All together, Runebound 2E’s small box expansions have a relatively small percentage of problematic cards. Individually, Artifacts & Allies is one that leaves many a group tepid to cold, regardless of its inflated rating on BoardGameGeek.com.
As a general expansion pack for the game’s Market deck, A&A doesn’t have any one major flaw. Rather it has smaller ones scattered throughout. Too bad, considering it has a fair number of interesting notions (and a pair that are abysmal) that weren’t well implemented. In addition, half of the artwork is subpar and too dark to see clearly, and one new subtype of card could’ve been better distinguished visually.
It will take several articles to cover all of these issues. Let’s start with two pairs of Allies armed and armored for combat through mechanics: one pair that clinks and one that clunks.
Note: click most card images for an enlargement that is easier to read.
Jachim and Borka
Both of these Allies allow the player to decide the color of Adventure card for which they gain (and provide) bonuses. But at what price and in what way?
“Jachim the Brave” gains +3 in combat and gives the character / Hero +3 on all skill tests when encountering the chosen color of adventure card. It is unclear as to whether this applies to all such colored cards at any time (like an Event in play), or just those drawn when on a gem of that color. Most players will assume the former simply because it’s more advantageous.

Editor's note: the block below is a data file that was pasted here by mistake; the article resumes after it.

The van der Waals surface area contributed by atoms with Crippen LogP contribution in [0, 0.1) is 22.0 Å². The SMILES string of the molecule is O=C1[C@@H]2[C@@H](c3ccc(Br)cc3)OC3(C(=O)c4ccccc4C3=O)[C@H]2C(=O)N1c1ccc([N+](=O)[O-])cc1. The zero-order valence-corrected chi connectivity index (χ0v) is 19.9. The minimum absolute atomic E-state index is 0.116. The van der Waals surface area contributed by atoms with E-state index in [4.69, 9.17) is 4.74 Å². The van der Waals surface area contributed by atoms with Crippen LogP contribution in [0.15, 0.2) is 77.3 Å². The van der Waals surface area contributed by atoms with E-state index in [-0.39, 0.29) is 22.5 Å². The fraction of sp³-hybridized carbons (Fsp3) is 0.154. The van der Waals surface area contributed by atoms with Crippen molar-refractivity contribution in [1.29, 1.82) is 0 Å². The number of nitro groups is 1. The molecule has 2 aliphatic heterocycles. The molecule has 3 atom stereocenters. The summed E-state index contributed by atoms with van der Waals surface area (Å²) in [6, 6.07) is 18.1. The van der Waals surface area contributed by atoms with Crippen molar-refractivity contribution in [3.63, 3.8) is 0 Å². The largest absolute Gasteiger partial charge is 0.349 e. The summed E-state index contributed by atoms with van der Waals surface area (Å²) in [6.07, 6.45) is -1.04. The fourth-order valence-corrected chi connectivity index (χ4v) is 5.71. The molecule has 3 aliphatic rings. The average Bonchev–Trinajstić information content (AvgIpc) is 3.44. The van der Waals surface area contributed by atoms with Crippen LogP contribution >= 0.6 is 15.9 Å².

Aside from lopsided aid, a bonus to a character’s skill tests but not his own is non-sensical. Yes, Allies encounter tests, too. Most smart players who can purchase him in a Market step will place a blue or red gem on him for the late game. Some might choose yellow or even green if they’ve fallen behind and need to catch up; later they could swap him out for a more versatile Ally.
That he provides such a boost potential for red adventures and the endgame is likely why he was given 0 Stamina — as a balancer. That has to be what that zero is really about. But any warrior developing advanced skills like these (lopsided as they are) would never have become such and developed a pathetic Stamina. Still, he’s likely a useful “card” in a game if not a believable “ally” in Terrinoth.
“Borka the Vicious” shows the same abnormalities in a different manner that some players think makes more sense; they’d be wrong. One could see an adventurer developing know-how and skill at combating certain types of foes, and thereby able to take them down faster. That’s not what colors of adventure cards are about; they’re about difficulty, not type of opponent or challenge.